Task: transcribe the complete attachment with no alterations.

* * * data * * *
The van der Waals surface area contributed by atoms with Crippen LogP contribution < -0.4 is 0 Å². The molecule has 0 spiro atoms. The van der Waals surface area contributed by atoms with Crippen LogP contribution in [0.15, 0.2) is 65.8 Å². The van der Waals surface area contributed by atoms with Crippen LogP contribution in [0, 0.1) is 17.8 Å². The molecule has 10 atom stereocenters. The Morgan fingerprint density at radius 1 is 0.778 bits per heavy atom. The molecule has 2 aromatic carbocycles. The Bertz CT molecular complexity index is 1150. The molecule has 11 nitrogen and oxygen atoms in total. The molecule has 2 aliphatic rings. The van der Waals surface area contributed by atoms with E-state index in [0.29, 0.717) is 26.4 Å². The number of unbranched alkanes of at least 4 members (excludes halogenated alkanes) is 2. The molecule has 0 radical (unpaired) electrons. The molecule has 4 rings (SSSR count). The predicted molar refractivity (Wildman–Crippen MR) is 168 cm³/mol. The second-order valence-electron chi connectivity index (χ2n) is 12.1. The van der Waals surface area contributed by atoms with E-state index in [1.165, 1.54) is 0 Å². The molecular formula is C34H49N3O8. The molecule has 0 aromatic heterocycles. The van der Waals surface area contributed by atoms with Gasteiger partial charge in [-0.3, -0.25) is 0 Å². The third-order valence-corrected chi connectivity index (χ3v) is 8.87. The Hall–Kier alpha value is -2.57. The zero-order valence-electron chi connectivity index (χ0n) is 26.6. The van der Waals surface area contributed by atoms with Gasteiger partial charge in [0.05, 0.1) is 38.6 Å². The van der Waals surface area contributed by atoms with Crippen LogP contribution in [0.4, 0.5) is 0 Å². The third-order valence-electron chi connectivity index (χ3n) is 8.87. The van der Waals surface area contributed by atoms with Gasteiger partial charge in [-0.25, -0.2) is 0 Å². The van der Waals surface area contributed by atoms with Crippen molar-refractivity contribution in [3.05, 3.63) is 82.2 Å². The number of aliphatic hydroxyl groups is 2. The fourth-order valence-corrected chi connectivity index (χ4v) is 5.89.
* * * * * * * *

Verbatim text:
The van der Waals surface area contributed by atoms with Crippen LogP contribution < -0.4 is 0 Å². The molecule has 0 spiro atoms. The van der Waals surface area contributed by atoms with Crippen LogP contribution in [0.15, 0.2) is 65.8 Å². The van der Waals surface area contributed by atoms with Crippen LogP contribution in [0, 0.1) is 17.8 Å². The molecule has 10 atom stereocenters. The Morgan fingerprint density at radius 1 is 0.778 bits per heavy atom. The molecule has 2 aromatic carbocycles. The Bertz CT molecular complexity index is 1150. The molecule has 11 nitrogen and oxygen atoms in total. The molecule has 2 aliphatic rings. The van der Waals surface area contributed by atoms with E-state index in [0.29, 0.717) is 26.4 Å². The number of unbranched alkanes of at least 4 members (excludes halogenated alkanes) is 2. The molecule has 0 radical (unpaired) electrons. The molecule has 4 rings (SSSR count). The predicted molar refractivity (Wildman–Crippen MR) is 168 cm³/mol. The second-order valence-electron chi connectivity index (χ2n) is 12.1. The van der Waals surface area contributed by atoms with E-state index in [1.165, 1.54) is 0 Å². The molecular formula is C34H49N3O8. The molecule has 0 aromatic heterocycles. The van der Waals surface area contributed by atoms with Gasteiger partial charge in [-0.3, -0.25) is 0 Å². The third-order valence-corrected chi connectivity index (χ3v) is 8.87. The Hall–Kier alpha value is -2.57. The zero-order valence-electron chi connectivity index (χ0n) is 26.6. The van der Waals surface area contributed by atoms with Gasteiger partial charge in [0.05, 0.1) is 38.6 Å². The van der Waals surface area contributed by atoms with Crippen LogP contribution in [0.4, 0.5) is 0 Å². The third-order valence-electron chi connectivity index (χ3n) is 8.87. The van der Waals surface area contributed by atoms with Gasteiger partial charge in [-0.25, -0.2) is 0 Å². The van der Waals surface area contributed by atoms with Crippen molar-refractivity contribution in [3.05, 3.63) is 82.2 Å². The number of aliphatic hydroxyl groups is 2. The fourth-order valence-corrected chi connectivity index (χ4v) is 5.89.